My husband and I once took into our home a woman and her two young sons who were fleeing constant domestic abuse. We helped this forty-something-year-old mother relocate, get a job, some state aid, and get her children into new schools. She was about to move from our place into her own apartment–a first for her. Then, one day we came home and she was gone, returned to the husband who’d beaten her for years. She left us a short note saying, in effect, she knew no other life.

Well, we can help make sure the new generation of young people never thinks like that. Our sons and daughters, nieces and nephews, our grandchildren need to know they are valued human beings who always deserve respect. THEY DON’T HAVE TO SETTLE FOR "LOVE" DISGUISED AS ABUSE. That's what Lindsay Anne Burke settled for, and the so-called "love of her life" murdered her.

National Teen Dating Abuse Helpline cites a study that found 1 in 5 teenagers say they’ve been physically threatened by someone with whom they are in a serious relationship. At their Web site www.Loveisrespect.org there is a great teaching tool. It’s a list daters can reference to judge the health of their relationships. Sit down with the young person in your life and go over it with them. Does your boyfriend/girlfriend act jealous, put you down, text you excessively, threaten to kill or hurt you or themselves if you leave, try to stop you from talking to family and friends, force sex or hit, slap, or push you?

Whenever I see media coverage of some celebrity couple’s fight, first, I wonder if it’s really true. Maybe it’s a PR fabrication designed to get some media coverage. But isn't that a sick, twisted way to get some attention? In Rihanna's case, when you’re found outside in the dark, bleeding and bitten, that’s no game. For her it would seem its long past the time to learn some self respect and move on. I saw a headline on a supermarket tabloid the other day which supposedly
quoted Rihanna: “But I Still Love Him!” Ugh. I hope that’s not true.

Violence at the hands of another is not cool, it never will be! It’s dangerous and self-destructive. Our kids should learn that—from us—before it’s too late.


Paralegal Sandy said...

Gosh, it seems like the whole world is going crazy!!! My paster the other day was said...."In the words of that great theologian TINA TURNER, what's love got to do with it?"
Decent relationships take a lot more than love.

Jan C, said...

Violence is violence. Whether the person that hurt you is a stranger or someone you love. Until we realize that, it will continue.

Maybe more education that ALL violence is wrong, regardless of its source, will help change current attitudes.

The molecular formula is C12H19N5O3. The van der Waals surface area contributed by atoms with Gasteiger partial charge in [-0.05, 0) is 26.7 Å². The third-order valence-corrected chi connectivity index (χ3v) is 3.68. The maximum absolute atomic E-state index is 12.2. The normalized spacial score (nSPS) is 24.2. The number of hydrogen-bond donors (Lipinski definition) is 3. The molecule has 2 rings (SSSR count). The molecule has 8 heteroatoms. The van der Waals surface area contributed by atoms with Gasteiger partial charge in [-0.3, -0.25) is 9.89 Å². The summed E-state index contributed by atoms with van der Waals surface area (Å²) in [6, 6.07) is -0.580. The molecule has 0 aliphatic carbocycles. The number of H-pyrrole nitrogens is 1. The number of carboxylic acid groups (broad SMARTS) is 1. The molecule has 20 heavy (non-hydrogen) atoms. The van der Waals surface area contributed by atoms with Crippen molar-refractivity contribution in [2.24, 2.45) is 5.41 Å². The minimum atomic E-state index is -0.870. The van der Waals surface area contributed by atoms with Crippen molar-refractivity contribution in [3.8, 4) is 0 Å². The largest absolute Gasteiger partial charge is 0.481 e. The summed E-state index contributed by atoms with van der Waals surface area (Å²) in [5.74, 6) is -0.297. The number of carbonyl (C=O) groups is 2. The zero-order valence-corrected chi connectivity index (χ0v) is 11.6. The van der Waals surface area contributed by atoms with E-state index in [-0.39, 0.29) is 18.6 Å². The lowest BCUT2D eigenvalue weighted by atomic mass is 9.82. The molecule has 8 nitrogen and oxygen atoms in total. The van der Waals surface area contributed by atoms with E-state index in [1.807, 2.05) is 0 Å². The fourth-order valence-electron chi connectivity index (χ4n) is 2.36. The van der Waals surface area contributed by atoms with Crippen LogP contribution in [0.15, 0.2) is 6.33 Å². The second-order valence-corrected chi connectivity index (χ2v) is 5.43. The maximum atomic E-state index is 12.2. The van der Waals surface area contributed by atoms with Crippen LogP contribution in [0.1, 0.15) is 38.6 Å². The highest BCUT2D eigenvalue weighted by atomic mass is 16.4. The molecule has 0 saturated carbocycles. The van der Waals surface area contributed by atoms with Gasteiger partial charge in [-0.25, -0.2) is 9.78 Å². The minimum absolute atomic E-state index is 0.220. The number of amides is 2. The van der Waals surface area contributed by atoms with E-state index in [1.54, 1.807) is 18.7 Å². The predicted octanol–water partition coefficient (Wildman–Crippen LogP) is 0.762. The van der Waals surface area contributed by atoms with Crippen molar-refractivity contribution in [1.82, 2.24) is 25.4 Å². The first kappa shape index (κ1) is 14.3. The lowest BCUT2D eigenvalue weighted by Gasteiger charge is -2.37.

Leah said...

Excellent post Diane.

The statistics are very disheartening. How do we reach out and change all of this? I grew up with an abusive mother, passive father - yet all three of us [their children] are in healthy relationships. Sadly, that isn't the case for so many.

cheryl said...

Wow, Leah...I grew up in a family pretty much the same as you mentioned. My mother was a very depressed person...her life didn't meet up to her expectations or hopes. She tried, but us children were never good enough.

My father worked as many hours as he could because he came home to drama every night. If I or one of my siblings got caught smoking in the girl's room, there was sure to be a "family meeting" which would last 5 hours.

I ended up marrying at 16 years of age. I kept up with my education as well as I could, received an Associates in Nursing, but I could have done more.

The man I married was abusive in every way. HE was the KING. The absolute opposite of my father, yet the equal of my mother.

Leah said...

My mother was depressed as well and never happy with anything in her life. Growing up with her was sheer misery. I ran away at 16 and never looked back.

Oddly enough my parents finally divorced and my father remarried a wonderful woman who had been married twice already. Not sure if there was a lot of abuse/drama in those families or not but my 2 step sisters are with men who don't physically abuse them but mentally they do. Both of them sufrer from the classic "BUT, I LOVE HIM" syndrome. At least that's what my mom calls it. Some people suffer endlessly in the name of love. I don't get it.

And we think it is mostly middle class and poor people but Whitney Houston and Rihanna are proof that that isn't so.

Sammy said...

You can enjoy advantage of parallel dating too as many options are available depending upon your likes and dislikes.
Embarrassing chance meetings with past lovers, inquisitive co-workers, other dates, etc. become a non-issue.